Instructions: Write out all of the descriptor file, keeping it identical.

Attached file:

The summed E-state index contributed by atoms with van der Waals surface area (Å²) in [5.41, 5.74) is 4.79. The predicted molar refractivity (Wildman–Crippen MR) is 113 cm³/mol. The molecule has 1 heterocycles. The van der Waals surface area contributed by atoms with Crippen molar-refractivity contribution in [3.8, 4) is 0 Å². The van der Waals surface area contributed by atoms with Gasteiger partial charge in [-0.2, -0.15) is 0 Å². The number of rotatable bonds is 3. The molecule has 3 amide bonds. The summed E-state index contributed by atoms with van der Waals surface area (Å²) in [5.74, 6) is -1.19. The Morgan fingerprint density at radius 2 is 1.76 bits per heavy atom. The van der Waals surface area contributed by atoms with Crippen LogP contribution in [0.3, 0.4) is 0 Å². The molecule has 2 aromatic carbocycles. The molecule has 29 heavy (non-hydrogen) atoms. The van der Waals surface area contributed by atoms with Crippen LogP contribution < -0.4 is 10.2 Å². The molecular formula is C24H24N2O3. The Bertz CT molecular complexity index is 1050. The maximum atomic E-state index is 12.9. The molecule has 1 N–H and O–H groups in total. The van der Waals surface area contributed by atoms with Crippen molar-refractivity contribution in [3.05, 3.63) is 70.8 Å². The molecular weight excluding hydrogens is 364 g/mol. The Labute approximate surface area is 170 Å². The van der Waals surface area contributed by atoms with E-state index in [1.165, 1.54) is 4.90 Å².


The summed E-state index contributed by atoms with van der Waals surface area (Å²) in [5.41, 5.74) is 4.79. The predicted molar refractivity (Wildman–Crippen MR) is 113 cm³/mol. The molecule has 1 heterocycles. The van der Waals surface area contributed by atoms with Crippen molar-refractivity contribution in [3.8, 4) is 0 Å². The van der Waals surface area contributed by atoms with Gasteiger partial charge in [-0.2, -0.15) is 0 Å². The number of rotatable bonds is 3. The molecule has 3 amide bonds. The summed E-state index contributed by atoms with van der Waals surface area (Å²) in [5.74, 6) is -1.19. The Morgan fingerprint density at radius 2 is 1.76 bits per heavy atom. The van der Waals surface area contributed by atoms with Crippen LogP contribution in [0.3, 0.4) is 0 Å². The molecule has 2 aromatic carbocycles. The molecule has 29 heavy (non-hydrogen) atoms. The van der Waals surface area contributed by atoms with Crippen LogP contribution < -0.4 is 10.2 Å². The molecular formula is C24H24N2O3. The Bertz CT molecular complexity index is 1050. The maximum atomic E-state index is 12.9. The molecule has 1 N–H and O–H groups in total. The van der Waals surface area contributed by atoms with Crippen molar-refractivity contribution in [3.05, 3.63) is 70.8 Å². The molecular weight excluding hydrogens is 364 g/mol. The Labute approximate surface area is 170 Å². The van der Waals surface area contributed by atoms with E-state index in [1.165, 1.54) is 4.90 Å².